My chief moral argument in support of PAS is respect for autonomy, mercy, compassion and relief of pain. Based on these circumstances, I feel the physician becomes ethically obligated to assist any suffering patient to end their life (Margaret P. Battin 132). Though, it has to be the physician since he is the only qualified and plausible personnel that should provide such assistance. This is due to the fact that, the physician tends to have specialized knowledge concerning the appropriate drugs that can be administered, how to prevent certain side effects like vomiting and nausea and he has access to drugs. It is, therefore, the right of the suffering patient to receive such assistance from a physician (Peter John 1700).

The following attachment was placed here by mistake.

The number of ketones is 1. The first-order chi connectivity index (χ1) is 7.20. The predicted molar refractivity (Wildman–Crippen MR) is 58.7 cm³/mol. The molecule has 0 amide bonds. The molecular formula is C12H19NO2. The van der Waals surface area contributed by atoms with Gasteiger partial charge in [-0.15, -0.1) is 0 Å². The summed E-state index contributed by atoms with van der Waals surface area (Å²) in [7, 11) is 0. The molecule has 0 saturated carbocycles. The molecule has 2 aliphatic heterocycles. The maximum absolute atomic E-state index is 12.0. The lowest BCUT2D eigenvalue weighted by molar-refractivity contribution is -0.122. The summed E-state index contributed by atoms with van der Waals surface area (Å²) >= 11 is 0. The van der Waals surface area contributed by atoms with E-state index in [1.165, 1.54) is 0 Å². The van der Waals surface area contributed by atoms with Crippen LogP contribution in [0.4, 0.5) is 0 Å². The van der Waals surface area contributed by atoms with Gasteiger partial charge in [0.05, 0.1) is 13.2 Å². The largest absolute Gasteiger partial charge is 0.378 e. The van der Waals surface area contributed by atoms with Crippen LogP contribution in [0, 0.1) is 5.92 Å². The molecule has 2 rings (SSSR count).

Majorly, I consider autonomy as my primary justification for assisted suicide. It is usually the moral right for any individual to live their lives as they so wish, subject to a constraint that living their lives in whichever manner they prefer, does not cause harm to other individuals (Thomas Qull 553). In this sense, the freedom to live should incorporate the ability to decide how one can end his/her life whenever they feel it is appropriate. Basically, choosing how one dies is an integral part of choosing how they live. If such a right is denied, such individuals should never be considered as having lived a happy life (Dworkin 78). In my opinion, if an individual’s death is characterized by a lot of suffering or pain which is unavoidable without help to end their lives, they should not be considered to have lived a happy life. The choosing ability will always give patients a choice of writing the final chapter of their lives in whichever manner they prefer (Council on Ethical and Judicial Affairs 49).